When my daughter was born two and a half years ago, I knew my life would change.
What I didn’t anticipate is how my kid would change the way I run my online personal training business.
One day she’d be quiet and happy watching Sesame Street while I created content for social media. The next she’d be crawling all over me the second I turned on my laptop.
So of course I’d stop what I was doing and turn my full attention to her.
I want to be a good mom. And it hurts every time I say, “Not now, honey, Mommy’s trying to work.”
Working from home with a kid can feel impossible.
I would struggle to get into “work mode,” always waiting for the next disruption.
It felt like doing a fartlek drill or opening a cinnamon roll tube: You know what’s coming, but you don’t have any idea when.
As my patience wore thin and my work suffered, I found myself as exhausted as the clients who came to me to help them not be exhausted.
I got frustrated at the smallest things—my husband picking up the wrong ingredients from the store, my daughter spilling something, my dogs barking. Things you’d expect an experienced yoga teacher to know how to manage.
And the big red flag for me? I had no energy or desire to exercise.
When I enrolled in the Online Trainer Academy Level 2 and started opening up to the other online coaches, I soon learned I wasn’t alone. I was hearing stories a lot like mine.
I’m not saying I have all the answers. But I have learned a few key lessons—from my own experience as well as talking with other coaches who work from home with young children.
1. Start each day with the shortest possible to-do list
Jon Vlahogiannakos, an online coach in Toronto with two preschool-age kids, says he begins each day with three priorities. If he accomplishes anything else that day, he considers it a bonus.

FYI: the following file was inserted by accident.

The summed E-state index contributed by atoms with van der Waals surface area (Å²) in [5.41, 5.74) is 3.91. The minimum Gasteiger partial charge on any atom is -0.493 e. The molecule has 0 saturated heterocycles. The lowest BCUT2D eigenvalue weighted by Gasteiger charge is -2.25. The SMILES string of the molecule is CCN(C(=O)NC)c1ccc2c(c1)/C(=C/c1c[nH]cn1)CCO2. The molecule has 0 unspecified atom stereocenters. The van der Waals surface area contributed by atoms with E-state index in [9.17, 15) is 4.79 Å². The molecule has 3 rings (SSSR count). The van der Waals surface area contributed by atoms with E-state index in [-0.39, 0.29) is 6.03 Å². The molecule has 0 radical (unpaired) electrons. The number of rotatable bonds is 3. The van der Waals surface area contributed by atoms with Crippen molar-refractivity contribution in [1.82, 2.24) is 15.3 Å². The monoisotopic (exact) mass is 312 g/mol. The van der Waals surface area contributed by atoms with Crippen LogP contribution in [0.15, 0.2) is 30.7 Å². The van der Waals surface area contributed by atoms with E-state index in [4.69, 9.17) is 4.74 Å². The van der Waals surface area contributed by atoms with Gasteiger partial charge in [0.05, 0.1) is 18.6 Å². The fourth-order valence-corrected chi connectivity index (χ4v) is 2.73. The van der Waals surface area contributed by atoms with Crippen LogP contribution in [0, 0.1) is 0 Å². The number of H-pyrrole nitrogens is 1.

I can relate, even though I go about it differently.
Each day, I …
- start with a list of everything I can think of that needs to be done.
- sort by priority.
- start chipping away.
I live and die by the list. Being a parent sometimes makes me feel like I have the memory of a goldfish, and the list gives me a way to get back on track after each disruption.
Not only that, I have notepads in every room of the house. If I don’t write down a new idea when I think of it, it’s gone.
2. Set apart tasks that require focus
I live in New York City, where the cost of putting my daughter in day care is astronomical. I make sure I get my money’s worth by doing my most important and valuable work when I know I won’t be interrupted.
That’s when I do anything that requires getting into a flow state: enrollment calls with new clients, programs for current clients, new content …
As every parent knows, there is no flow state when the kid is in earshot.
The other things I do in a typical day—sending DMs, updating Instagram—I can do while my little one and I are sharing the same space.
I won’t be stressed out if I get interrupted three times during a single text or have to stop halfway through an email.
3. Pay for problems to go away
Jonathan Goodman divides the work of running a business into three categories:
- Important stuff you feel you’re really good at. It’s your secret sauce.